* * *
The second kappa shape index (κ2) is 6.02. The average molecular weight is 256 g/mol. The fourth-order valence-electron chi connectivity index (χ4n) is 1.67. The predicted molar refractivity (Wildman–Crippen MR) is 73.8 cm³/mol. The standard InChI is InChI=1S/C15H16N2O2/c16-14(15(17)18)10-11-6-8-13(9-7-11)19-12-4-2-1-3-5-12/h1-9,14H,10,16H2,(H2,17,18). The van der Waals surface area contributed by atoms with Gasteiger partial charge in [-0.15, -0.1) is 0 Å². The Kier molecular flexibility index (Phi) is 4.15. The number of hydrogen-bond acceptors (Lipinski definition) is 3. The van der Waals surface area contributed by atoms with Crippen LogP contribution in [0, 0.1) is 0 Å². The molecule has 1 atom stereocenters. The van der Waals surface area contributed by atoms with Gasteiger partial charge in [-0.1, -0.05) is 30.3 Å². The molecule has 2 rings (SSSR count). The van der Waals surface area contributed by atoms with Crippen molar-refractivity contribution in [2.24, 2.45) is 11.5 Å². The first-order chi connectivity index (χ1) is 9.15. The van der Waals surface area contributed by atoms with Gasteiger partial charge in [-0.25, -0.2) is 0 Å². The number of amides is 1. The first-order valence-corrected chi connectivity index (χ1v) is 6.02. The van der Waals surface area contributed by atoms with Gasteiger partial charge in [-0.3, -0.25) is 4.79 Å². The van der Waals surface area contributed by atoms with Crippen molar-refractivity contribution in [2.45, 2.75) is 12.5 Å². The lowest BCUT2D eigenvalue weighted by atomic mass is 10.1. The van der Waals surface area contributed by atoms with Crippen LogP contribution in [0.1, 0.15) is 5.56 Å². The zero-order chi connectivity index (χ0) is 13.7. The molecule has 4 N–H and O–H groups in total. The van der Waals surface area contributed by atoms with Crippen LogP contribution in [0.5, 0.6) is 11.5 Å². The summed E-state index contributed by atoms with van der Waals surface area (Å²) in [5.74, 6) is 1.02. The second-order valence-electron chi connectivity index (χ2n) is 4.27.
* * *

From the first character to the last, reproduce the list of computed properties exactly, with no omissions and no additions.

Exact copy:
The second kappa shape index (κ2) is 6.02. The average molecular weight is 256 g/mol. The fourth-order valence-electron chi connectivity index (χ4n) is 1.67. The predicted molar refractivity (Wildman–Crippen MR) is 73.8 cm³/mol. The standard InChI is InChI=1S/C15H16N2O2/c16-14(15(17)18)10-11-6-8-13(9-7-11)19-12-4-2-1-3-5-12/h1-9,14H,10,16H2,(H2,17,18). The van der Waals surface area contributed by atoms with Gasteiger partial charge in [-0.15, -0.1) is 0 Å². The Kier molecular flexibility index (Phi) is 4.15. The number of hydrogen-bond acceptors (Lipinski definition) is 3. The van der Waals surface area contributed by atoms with Crippen LogP contribution in [0, 0.1) is 0 Å². The molecule has 1 atom stereocenters. The van der Waals surface area contributed by atoms with Gasteiger partial charge in [-0.1, -0.05) is 30.3 Å². The molecule has 2 rings (SSSR count). The van der Waals surface area contributed by atoms with Crippen molar-refractivity contribution in [2.24, 2.45) is 11.5 Å². The first-order chi connectivity index (χ1) is 9.15. The van der Waals surface area contributed by atoms with Gasteiger partial charge in [-0.25, -0.2) is 0 Å². The number of amides is 1. The first-order valence-corrected chi connectivity index (χ1v) is 6.02. The van der Waals surface area contributed by atoms with Gasteiger partial charge in [-0.3, -0.25) is 4.79 Å². The van der Waals surface area contributed by atoms with Crippen molar-refractivity contribution in [2.45, 2.75) is 12.5 Å². The lowest BCUT2D eigenvalue weighted by atomic mass is 10.1. The van der Waals surface area contributed by atoms with Crippen LogP contribution in [0.1, 0.15) is 5.56 Å². The zero-order chi connectivity index (χ0) is 13.7. The molecule has 4 N–H and O–H groups in total. The van der Waals surface area contributed by atoms with Crippen LogP contribution in [0.5, 0.6) is 11.5 Å². The summed E-state index contributed by atoms with van der Waals surface area (Å²) in [5.74, 6) is 1.02. The second-order valence-electron chi connectivity index (χ2n) is 4.27.